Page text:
The first step into creating good habits is figuring out why exactly you want the habit. To me, writing blog posts seems like a good habit, but I'm unsure why. This post will attempt to convince the reader and myself of the benefits. I have combined my own ideas with the ideas by Terry Tao  and Gregory Gunderson , and grouped them.
Writing detailed expository notes is a way to practise research. This allows you to break free from the methods you are used to .
One can practise writing .
Writing allows one to test understanding of an idea . It forces you to explain it clearly without hand waving. When aiming your text at colleagues or future employers, you cannot use jargon to hide your lack of knowledge .
Writing allows figuring out what exactly you do not understand or what you need to learn first .
Writing aids in structuring knowledge .
Writing a post might not actually solve some difficult problem, but it is a concrete step towards a solution . It will probably teach you a lot about the background of a problem.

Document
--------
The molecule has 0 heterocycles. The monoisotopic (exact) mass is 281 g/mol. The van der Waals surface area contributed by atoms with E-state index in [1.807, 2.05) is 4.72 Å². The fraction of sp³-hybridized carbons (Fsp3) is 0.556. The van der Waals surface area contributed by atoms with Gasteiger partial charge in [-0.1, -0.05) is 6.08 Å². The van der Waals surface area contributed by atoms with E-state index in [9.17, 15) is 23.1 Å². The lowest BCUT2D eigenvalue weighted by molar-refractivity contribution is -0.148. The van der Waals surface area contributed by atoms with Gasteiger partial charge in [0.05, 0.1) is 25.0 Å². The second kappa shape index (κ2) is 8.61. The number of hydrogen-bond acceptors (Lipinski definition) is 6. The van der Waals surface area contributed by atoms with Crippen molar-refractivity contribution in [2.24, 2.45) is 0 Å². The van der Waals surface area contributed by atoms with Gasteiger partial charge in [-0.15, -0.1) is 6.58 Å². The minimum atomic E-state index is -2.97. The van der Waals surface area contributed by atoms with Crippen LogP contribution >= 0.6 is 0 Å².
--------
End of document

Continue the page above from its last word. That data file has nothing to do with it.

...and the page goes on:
Good ideas do not randomly appear. They are formed after getting a deep understanding of the problem .
Information can be recalled easily [1, 2].
Writing frees up mental space .
It eases sharing information with friends and colleagues.
Much (scientific) knowledge, which someone in this world has, is not known to the public. Writing technical blogs can help to spread information .
Others can inform you of mistakes in your thoughts. See the post by Swartz  for more about better thinking.
Compared to papers, blogs are read by more people.
By now, I hope the reader is convinced. I have, at least, convinced myself.
 Terry Tao. (2009). Write down what you've done. Retrieved January 16, 2020, from https://terrytao.wordpress.com/career-advice/write-down-what-youve-done
 Gregory Gundersen. (2020). Why I Keep a Research Blog. Retrieved January 16, 2020, from http://gregorygundersen.com/blog/2020/01/12/why-research-blog
 Aaron Swartz. (2006). Tips for Better Thinking. Retrieved July 29, 2020, from http://www.aaronsw.com/weblog/thinkbetter